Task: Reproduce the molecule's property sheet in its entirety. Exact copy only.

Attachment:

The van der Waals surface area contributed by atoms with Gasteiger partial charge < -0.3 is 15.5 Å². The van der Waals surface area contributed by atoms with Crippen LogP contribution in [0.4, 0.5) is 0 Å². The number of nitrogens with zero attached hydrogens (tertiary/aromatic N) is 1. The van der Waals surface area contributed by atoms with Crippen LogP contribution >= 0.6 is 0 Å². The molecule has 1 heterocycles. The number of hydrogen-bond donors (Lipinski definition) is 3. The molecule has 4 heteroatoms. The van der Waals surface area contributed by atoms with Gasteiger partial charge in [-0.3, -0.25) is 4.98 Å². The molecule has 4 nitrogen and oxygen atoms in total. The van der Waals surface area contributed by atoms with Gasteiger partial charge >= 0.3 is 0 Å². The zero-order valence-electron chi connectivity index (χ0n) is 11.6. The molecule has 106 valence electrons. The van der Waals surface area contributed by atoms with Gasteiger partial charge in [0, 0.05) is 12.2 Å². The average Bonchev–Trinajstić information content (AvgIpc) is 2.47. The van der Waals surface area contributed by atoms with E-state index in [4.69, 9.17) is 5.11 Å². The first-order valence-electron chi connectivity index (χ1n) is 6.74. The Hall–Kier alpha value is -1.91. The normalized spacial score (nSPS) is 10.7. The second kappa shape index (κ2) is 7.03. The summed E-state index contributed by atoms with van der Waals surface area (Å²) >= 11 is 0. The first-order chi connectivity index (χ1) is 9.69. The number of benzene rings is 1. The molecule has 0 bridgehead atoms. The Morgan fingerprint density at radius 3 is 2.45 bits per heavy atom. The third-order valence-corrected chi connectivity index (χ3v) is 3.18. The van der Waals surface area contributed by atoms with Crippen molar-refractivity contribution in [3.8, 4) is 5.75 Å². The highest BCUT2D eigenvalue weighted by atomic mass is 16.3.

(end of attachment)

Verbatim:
The van der Waals surface area contributed by atoms with Gasteiger partial charge < -0.3 is 15.5 Å². The van der Waals surface area contributed by atoms with Crippen LogP contribution in [0.4, 0.5) is 0 Å². The number of nitrogens with zero attached hydrogens (tertiary/aromatic N) is 1. The van der Waals surface area contributed by atoms with Crippen LogP contribution >= 0.6 is 0 Å². The molecule has 1 heterocycles. The number of hydrogen-bond donors (Lipinski definition) is 3. The molecule has 4 heteroatoms. The van der Waals surface area contributed by atoms with Gasteiger partial charge in [-0.3, -0.25) is 4.98 Å². The molecule has 4 nitrogen and oxygen atoms in total. The van der Waals surface area contributed by atoms with Gasteiger partial charge >= 0.3 is 0 Å². The zero-order valence-electron chi connectivity index (χ0n) is 11.6. The molecule has 106 valence electrons. The van der Waals surface area contributed by atoms with Gasteiger partial charge in [0, 0.05) is 12.2 Å². The average Bonchev–Trinajstić information content (AvgIpc) is 2.47. The van der Waals surface area contributed by atoms with E-state index in [4.69, 9.17) is 5.11 Å². The first-order valence-electron chi connectivity index (χ1n) is 6.74. The Hall–Kier alpha value is -1.91. The normalized spacial score (nSPS) is 10.7. The second kappa shape index (κ2) is 7.03. The summed E-state index contributed by atoms with van der Waals surface area (Å²) >= 11 is 0. The first-order chi connectivity index (χ1) is 9.69. The number of benzene rings is 1. The molecule has 0 bridgehead atoms. The Morgan fingerprint density at radius 3 is 2.45 bits per heavy atom. The third-order valence-corrected chi connectivity index (χ3v) is 3.18. The van der Waals surface area contributed by atoms with Crippen molar-refractivity contribution in [3.8, 4) is 5.75 Å². The highest BCUT2D eigenvalue weighted by atomic mass is 16.3.